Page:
A year ago in September 2013, the teenage Pakistani education advocacy activist Malala Yousefzai opened a £188 million library in the British city of Birmingham.
Having spent the previous eleven months recovering from a shot in the head inflicted by Pakistani Taleban terrorists in retaliation for her activism, Malala had become the most commemorated teenage girl since Anne Frank. Honors from three continents were awarded to her, as were numerous media awards and distinctions.
By the time of her 16th birthday, a day the UN commemorated as “Malala Day”, Malala came to symbolize the struggle against Islamic militant extremism.
A struggle which her home country of Pakistan and much of the Islamic world today have clearly lost or are in advanced stages of losing. While Malala’s courage and resolve are without question, the dismal reality is that for all her activism and accolades abroad, her work has done next to nothing to challenge the trajectory and momentum of the Taleban in her home community.
Sadly, Malala epitomizes the dismal state of numerous Muslim activists, too many of whom eventually end up dead or pleading for asylum in the West. Prominent Muslim activists end up continuing their work from within the very societies that have none of the problems or issues those activists are seeking to fix.
Muslim communities themselves, the very places where the efforts of reformers are needed the most, are woefully incapable of providing the protection and space necessary for reformist activism in the face of religious extremism. The personal bravery of isolated individuals counts for little when society in general is too intimidated or cowed to stand up to the extremists.
In the face of the rise of savage extremist groups such as ISIS, Boko Haram and Al-Qaeda affiliates, the world has waited on the “moderate Muslim majority” to assert itself. And yet to date, most Muslim societies have proven utterly incapable of rallying around even their own social reformers and activists.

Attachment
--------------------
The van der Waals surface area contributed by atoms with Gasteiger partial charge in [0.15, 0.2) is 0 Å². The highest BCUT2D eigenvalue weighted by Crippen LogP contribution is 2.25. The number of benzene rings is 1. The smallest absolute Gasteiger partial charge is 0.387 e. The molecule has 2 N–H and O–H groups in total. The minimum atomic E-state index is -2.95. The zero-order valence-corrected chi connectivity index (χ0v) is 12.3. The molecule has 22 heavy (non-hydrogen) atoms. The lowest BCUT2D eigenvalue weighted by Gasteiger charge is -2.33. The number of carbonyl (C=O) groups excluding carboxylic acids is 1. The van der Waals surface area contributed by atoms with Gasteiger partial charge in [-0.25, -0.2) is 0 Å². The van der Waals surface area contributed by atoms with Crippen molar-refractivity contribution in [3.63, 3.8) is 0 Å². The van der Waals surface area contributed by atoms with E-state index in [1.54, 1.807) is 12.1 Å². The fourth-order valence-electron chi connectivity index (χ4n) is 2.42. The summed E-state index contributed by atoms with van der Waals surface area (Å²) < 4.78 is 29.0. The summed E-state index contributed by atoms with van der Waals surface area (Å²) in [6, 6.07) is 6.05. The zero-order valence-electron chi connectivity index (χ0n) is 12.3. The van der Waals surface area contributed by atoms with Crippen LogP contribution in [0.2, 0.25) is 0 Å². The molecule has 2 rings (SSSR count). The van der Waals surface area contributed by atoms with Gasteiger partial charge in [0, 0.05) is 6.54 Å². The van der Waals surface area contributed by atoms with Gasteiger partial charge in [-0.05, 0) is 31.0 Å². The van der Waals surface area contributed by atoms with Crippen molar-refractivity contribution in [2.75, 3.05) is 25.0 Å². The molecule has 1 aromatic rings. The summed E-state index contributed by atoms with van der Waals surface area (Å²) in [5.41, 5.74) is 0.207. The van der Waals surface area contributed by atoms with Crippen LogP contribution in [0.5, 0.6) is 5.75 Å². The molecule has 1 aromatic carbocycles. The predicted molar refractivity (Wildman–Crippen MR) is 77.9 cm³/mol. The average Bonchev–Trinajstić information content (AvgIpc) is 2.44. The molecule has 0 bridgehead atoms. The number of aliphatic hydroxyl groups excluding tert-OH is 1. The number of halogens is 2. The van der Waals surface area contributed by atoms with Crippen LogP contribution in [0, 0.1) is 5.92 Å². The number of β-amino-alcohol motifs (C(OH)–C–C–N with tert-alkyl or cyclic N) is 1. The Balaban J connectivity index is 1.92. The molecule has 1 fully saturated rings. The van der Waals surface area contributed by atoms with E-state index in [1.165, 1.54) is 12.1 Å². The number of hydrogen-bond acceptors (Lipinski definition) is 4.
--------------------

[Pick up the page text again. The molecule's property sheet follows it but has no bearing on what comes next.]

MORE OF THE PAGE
A multi-million pound library in Birmingham? It would have been better had the Pakistani state been strong enough to enable Malala to open a modest thousand pound library in her home town of Mingora.
When Rosa Parks in 1955 famously refused to give up her bus seat to a white guy, she found herself arrested for her defiance. But Parks had a civil rights movement ready to take up her cause. The NAACP organized a boycott of the city’s buses, and the issue of racial segregation of public transport eventually went all the way to the United States Supreme Court.
Likewise, the Reverend Martin Luther King Jr. often risked his own life by personally taking his activism into the deep South, into the heart of communities most hostile to desegregation and the notion of civil rights. Mahatma Ghandi went eyeball to eyeball with soldiers of the British Empire and its institutions in India.
In contrast, Pakistan couldn’t rid itself of Malala fast enough. Her life saved by British doctors in a British hospital, Malala found herself widely reviled in her home country. Instead of standing up to the Taleban’s barbarity, many Pakistanis chose to indulge in absurd conspiracy theories and accusations against the teenage girl, of being a “Western pawn”, “Western spy”, “Western media tool”.
And yet the sad fact is that it is only in the West that Malala has found the protection and environment necessary for her to continue with her advocacy. No Arab or Muslim country has laid out the red carpet for the teenage girl from the Swat District. Unlike Rosa Parks, Malala’s community did not rally around her. Indeed, even her autobiography has been banned in her home country.